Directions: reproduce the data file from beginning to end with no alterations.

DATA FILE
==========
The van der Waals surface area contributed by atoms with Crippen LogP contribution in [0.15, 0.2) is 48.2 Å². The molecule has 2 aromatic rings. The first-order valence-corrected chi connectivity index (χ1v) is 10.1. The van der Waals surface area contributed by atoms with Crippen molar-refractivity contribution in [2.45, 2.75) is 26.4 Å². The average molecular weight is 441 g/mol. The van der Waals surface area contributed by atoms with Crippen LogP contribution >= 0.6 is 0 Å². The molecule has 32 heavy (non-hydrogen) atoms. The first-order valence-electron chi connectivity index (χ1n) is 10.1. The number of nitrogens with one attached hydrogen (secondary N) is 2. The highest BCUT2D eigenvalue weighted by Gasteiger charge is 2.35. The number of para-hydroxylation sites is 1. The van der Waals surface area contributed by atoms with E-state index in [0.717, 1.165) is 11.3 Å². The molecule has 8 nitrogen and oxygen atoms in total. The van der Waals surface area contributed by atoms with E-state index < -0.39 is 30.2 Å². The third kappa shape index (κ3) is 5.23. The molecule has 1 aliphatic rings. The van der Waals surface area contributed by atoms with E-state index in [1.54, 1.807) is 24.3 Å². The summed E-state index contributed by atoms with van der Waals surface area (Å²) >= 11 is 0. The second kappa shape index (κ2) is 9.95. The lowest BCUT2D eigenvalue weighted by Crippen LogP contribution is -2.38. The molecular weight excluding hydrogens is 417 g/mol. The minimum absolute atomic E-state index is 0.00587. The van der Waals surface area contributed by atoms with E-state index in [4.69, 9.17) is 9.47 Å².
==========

The van der Waals surface area contributed by atoms with Crippen LogP contribution in [0.15, 0.2) is 48.2 Å². The molecule has 2 aromatic rings. The first-order valence-corrected chi connectivity index (χ1v) is 10.1. The van der Waals surface area contributed by atoms with Crippen molar-refractivity contribution in [2.45, 2.75) is 26.4 Å². The average molecular weight is 441 g/mol. The van der Waals surface area contributed by atoms with Crippen LogP contribution >= 0.6 is 0 Å². The molecule has 32 heavy (non-hydrogen) atoms. The first-order valence-electron chi connectivity index (χ1n) is 10.1. The number of nitrogens with one attached hydrogen (secondary N) is 2. The highest BCUT2D eigenvalue weighted by Gasteiger charge is 2.35. The number of para-hydroxylation sites is 1. The van der Waals surface area contributed by atoms with E-state index in [0.717, 1.165) is 11.3 Å². The molecule has 8 nitrogen and oxygen atoms in total. The van der Waals surface area contributed by atoms with E-state index < -0.39 is 30.2 Å². The third kappa shape index (κ3) is 5.23. The molecule has 1 aliphatic rings. The van der Waals surface area contributed by atoms with E-state index in [1.54, 1.807) is 24.3 Å². The summed E-state index contributed by atoms with van der Waals surface area (Å²) >= 11 is 0. The second kappa shape index (κ2) is 9.95. The lowest BCUT2D eigenvalue weighted by Crippen LogP contribution is -2.38. The molecular weight excluding hydrogens is 417 g/mol. The minimum absolute atomic E-state index is 0.00587. The van der Waals surface area contributed by atoms with E-state index in [4.69, 9.17) is 9.47 Å².